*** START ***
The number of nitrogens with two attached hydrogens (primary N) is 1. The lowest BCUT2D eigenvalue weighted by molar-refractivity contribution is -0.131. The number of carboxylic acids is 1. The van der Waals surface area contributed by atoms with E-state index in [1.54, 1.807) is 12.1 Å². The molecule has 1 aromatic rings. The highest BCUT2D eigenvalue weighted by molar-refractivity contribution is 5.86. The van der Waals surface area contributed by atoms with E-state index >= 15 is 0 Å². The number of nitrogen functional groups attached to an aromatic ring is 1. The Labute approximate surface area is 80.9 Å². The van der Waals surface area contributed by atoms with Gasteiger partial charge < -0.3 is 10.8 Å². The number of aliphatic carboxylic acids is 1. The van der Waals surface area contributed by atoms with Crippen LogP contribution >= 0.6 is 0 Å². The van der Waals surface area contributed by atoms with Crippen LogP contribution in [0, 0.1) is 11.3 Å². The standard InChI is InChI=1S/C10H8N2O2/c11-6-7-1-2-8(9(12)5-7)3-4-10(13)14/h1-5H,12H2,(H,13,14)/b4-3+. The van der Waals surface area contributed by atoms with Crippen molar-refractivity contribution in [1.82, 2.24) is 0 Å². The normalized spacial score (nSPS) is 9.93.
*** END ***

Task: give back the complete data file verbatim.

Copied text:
The number of nitrogens with two attached hydrogens (primary N) is 1. The lowest BCUT2D eigenvalue weighted by molar-refractivity contribution is -0.131. The number of carboxylic acids is 1. The van der Waals surface area contributed by atoms with E-state index in [1.54, 1.807) is 12.1 Å². The molecule has 1 aromatic rings. The highest BCUT2D eigenvalue weighted by molar-refractivity contribution is 5.86. The van der Waals surface area contributed by atoms with E-state index >= 15 is 0 Å². The number of nitrogen functional groups attached to an aromatic ring is 1. The Labute approximate surface area is 80.9 Å². The van der Waals surface area contributed by atoms with Gasteiger partial charge < -0.3 is 10.8 Å². The number of aliphatic carboxylic acids is 1. The van der Waals surface area contributed by atoms with Crippen LogP contribution >= 0.6 is 0 Å². The van der Waals surface area contributed by atoms with Crippen LogP contribution in [0, 0.1) is 11.3 Å². The standard InChI is InChI=1S/C10H8N2O2/c11-6-7-1-2-8(9(12)5-7)3-4-10(13)14/h1-5H,12H2,(H,13,14)/b4-3+. The van der Waals surface area contributed by atoms with Crippen molar-refractivity contribution in [1.82, 2.24) is 0 Å². The normalized spacial score (nSPS) is 9.93.